In the paragraph above you see that the thanking of God was indeed a certain factor. I said it and you agree but, YOU conten it was the ONLY factor and that Rich, is where your facts leave ME wanting to know more.
      Therefore, not being satisfied with the easily known facts, I always look deeper for the bigger picture and, indeed the picture IS bigger.

      The proclamation continues with more references to God:

      “It is therefore recommended to the legislative or executive powers of these United States, to set apart Thursday, the 18th day of December next, for solemn thanksgiving and praise; that with one heart and one voice the good people may express the grateful feelings of their hearts, and consecrate themselves to the service of their divine benefactor; and that together with their sincere acknowledgments and offerings, they may join the penitent confession of their manifold sins, whereby they had forfeited every favor, and their humble and earnest supplication that it may please God, through the merits of Jesus Christ, mercifully to forgive and blot them out of remembrance; that it may please him graciously to afford his blessings on the governments of these states respectively, and prosper the public council of the whole;”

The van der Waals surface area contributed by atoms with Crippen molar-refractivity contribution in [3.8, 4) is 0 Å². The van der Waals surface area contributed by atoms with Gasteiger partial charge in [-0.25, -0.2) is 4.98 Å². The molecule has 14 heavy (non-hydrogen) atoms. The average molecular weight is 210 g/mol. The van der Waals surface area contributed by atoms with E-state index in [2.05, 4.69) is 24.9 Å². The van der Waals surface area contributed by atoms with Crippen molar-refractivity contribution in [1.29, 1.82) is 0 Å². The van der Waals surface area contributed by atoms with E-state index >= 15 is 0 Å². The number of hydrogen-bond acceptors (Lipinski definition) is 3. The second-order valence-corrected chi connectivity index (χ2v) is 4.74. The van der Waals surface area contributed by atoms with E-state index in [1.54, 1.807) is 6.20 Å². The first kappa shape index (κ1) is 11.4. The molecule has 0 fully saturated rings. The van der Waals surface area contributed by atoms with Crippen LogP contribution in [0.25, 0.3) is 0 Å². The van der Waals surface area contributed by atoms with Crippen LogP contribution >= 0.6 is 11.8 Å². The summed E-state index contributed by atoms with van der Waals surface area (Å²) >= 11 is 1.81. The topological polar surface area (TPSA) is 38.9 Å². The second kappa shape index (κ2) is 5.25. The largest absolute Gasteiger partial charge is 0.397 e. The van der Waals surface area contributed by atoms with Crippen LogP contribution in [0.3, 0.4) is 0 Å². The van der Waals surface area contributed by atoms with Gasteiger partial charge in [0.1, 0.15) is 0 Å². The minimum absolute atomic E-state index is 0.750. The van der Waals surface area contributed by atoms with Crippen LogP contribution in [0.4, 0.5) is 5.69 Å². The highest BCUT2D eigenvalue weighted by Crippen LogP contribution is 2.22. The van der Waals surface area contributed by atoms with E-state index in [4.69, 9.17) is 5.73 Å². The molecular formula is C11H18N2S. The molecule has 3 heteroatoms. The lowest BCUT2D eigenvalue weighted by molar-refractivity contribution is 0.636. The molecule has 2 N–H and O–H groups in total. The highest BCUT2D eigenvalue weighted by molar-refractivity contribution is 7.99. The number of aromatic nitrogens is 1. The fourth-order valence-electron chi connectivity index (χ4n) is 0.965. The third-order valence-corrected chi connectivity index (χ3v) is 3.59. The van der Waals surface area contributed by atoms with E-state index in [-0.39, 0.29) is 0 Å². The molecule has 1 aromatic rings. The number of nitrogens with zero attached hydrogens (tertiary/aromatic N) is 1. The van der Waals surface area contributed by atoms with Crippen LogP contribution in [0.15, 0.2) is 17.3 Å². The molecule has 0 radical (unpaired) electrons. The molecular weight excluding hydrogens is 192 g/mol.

And then…THEN…

      “to inspire our commanders both by land and sea, and all under them, with that wisdom and fortitude which may render them fit instruments under the providence of Almighty God, to secure for these United States the greatest of all blessings, independence and peace;”

      The Patriot aspect of the revolutionary war which you seem to believe, upon ending your search of the facts perhaps too soon, non existent.

      Continuing…

      “that it may please him to prosper the trade and manufactures of the people and the labor of the husbandman, that our land may yield its increase; to take schools and seminaries of education, so necessary for cultivating the principles of true liberty, virtue and piety, under his nurturing hand, and to prosper the means of religion for the promotion and enlargement of that kingdom which consisteth in righteousness, peace and joy in the Holy Ghost.”

      Rich, there are MANY such referals to patriotism in those revolutionary war Thanksgiving years. Such inclusions were a means to bolster the troops and their moral in a time of uncertain war. Believe it or not.

      Not that additional facts will alter your firmly planted position, they did mine and therefore, an article using more than commonly held beliefs was born. My intention is to provide readers with more of the story than what they might already know and in this case, provide insight into what life may well have been like for those celebrating this holiday.

      I know there is ALWAYS more to be learned and I strive every day to learn more than I knew before.